Negotiators for the Brexit deal moved closer to a compromise on fishing rights on Sunday but missed a major decision. Limit, And raise the possibility of weeks without arrangements from January 1 even in the case of agreement.
Teams led by Britain’s chief negotiator, David Frost, and his European counterpart, Michel Barnier, were expected to continue talks on Monday despite the European Parliament’s notice that it will not vote on a deal if it is not secured by midnight Sunday.
A British government source said: “The teams were negotiating throughout the day and expecting to continue tomorrow. The talks are still difficult and there are still major differences. We continue to explore every path to reach an agreement in line with the basic principles that we have entered into the negotiations.”
Frost met Barnier on Sunday afternoon to discuss the latest EU fisheries proposals, and the British side posed a series of questions to answer them on Monday, raising some hope of progress.
Britain’s health minister, Matt Hancock, said the talks were derailed in recent days after “the European Union put some unreasonable demands” on fisheries, but he still hoped to reach an agreement before Christmas. “I am sure that an agreement can be concluded, but it is clear that it needs action on the part of the European Union,” he said.
Failure to meet the European Parliament deadline means that ministers in the Council of the European Union who represent the bloc’s capitals may need to “temporarily implement” an agreement on January 1 to avoid a no-deal exit until Parliament votes later in the month.
If talks continue deeper in December, there may not be time for EU capitals to translate and scrutinize the agreed text, leaving the UK to leave the transition period without new trade and security arrangements with Brussels.
Contingency measures must be agreed to bridge the gap before the deal takes effect, but such a scenario increases the risk of leaving ports and security services in legal limbo.
Bernd Lange, the German chair of Parliament’s Trade Committee, the main body in the chamber’s certification process, tweeted: “The result of tonight’s lack of a deal is clear: [European parliament] He does not know the unified text, and is not in a position to revise before the end of the transition period. So make preparations now for the period of disagreement and agree on emergency measures with the UK. “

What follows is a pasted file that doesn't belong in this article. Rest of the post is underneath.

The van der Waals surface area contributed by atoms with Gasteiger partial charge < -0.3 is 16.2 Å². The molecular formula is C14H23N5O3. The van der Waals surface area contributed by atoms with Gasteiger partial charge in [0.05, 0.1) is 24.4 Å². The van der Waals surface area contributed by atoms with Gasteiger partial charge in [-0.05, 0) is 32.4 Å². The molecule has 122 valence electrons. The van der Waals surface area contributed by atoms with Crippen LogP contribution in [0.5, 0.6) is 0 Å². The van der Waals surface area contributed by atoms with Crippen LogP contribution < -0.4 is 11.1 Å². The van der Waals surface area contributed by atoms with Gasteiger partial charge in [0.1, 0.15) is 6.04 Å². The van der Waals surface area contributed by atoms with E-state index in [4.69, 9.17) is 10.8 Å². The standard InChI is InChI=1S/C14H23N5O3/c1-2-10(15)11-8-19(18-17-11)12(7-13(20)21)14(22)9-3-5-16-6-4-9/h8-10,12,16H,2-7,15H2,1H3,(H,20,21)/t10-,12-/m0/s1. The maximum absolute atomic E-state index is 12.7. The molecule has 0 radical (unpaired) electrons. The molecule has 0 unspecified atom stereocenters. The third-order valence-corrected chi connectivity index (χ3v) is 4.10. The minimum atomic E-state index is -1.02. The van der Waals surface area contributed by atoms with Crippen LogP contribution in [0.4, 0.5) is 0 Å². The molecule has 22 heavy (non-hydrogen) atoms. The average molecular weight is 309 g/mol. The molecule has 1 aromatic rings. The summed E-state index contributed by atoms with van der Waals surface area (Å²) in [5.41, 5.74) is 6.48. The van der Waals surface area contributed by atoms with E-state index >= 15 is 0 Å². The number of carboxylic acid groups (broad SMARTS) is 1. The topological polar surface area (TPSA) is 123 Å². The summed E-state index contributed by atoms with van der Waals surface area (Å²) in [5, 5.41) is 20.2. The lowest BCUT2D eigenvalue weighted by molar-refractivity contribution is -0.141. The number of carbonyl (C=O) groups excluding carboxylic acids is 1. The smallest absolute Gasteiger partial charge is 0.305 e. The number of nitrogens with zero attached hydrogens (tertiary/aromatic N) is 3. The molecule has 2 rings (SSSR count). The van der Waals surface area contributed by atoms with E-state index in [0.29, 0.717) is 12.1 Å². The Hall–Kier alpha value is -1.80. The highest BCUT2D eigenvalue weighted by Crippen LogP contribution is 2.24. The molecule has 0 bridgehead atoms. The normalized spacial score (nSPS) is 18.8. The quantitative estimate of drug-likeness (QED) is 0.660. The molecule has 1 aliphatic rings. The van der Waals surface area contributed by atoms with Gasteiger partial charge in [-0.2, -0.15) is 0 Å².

The main sticking point in the talks remains the demand for the European Union to be able to implement tariffs or to completely block entry of British goods in case the government closes access to British seas after a transition period to a new phase. Fishing arrangements For European ships.
Under the British proposal, Boris Johnson insists that ships flying the UK flag have exclusive access to an area of 6 to 12 nautical miles off the British coast. It has been hunted for centuries By French and Belgian ships. Such a move would drive some British exports out of their largest markets under the proposal put forward by Brussels.
Barnier tweeted: “In this decisive moment for negotiations, we continue to work hard with David Frost and his team.
“The European Union remains committed to a fair, reciprocal and balanced agreement. We respect the sovereignty of the United Kingdom. We expect the same.
“Both the European Union and the United Kingdom should have the right to set their own laws and control their waters. We must be able to act when our interests are at stake.”
His comments indicated that there was some movement on the issue, as both sides were able to take measures in case their interests were threatened, but British sources played down any suggestion of a breakthrough.
Clement Boone, the French Minister for European Affairs, said he believed the deal with the UK was still feasible.
“We gave ourselves a few more days because we think an agreement is still possible,” he said. “It’s difficult, I’m not sure, but it’s worth a try. More than an agreement, we want a good agreement, especially the preservation of hunting and the terms of fair competition. The negotiations should be concluded in the next few days. We know where our red lines are and what interests we don’t want to sacrifice.” Out. “
All political groups in the European Parliament except for the Greens agreed a deadline for signing on Sunday evening.
Philip Lamberts, co-leader of the Green Party, said: “The position we are defending is that negotiators should be allowed to work until the last minute, simply giving us time in January and February to vet and ratify any agreement. I watch very happily, I must say, because I was so angry at My colleagues and now they will look stupid. “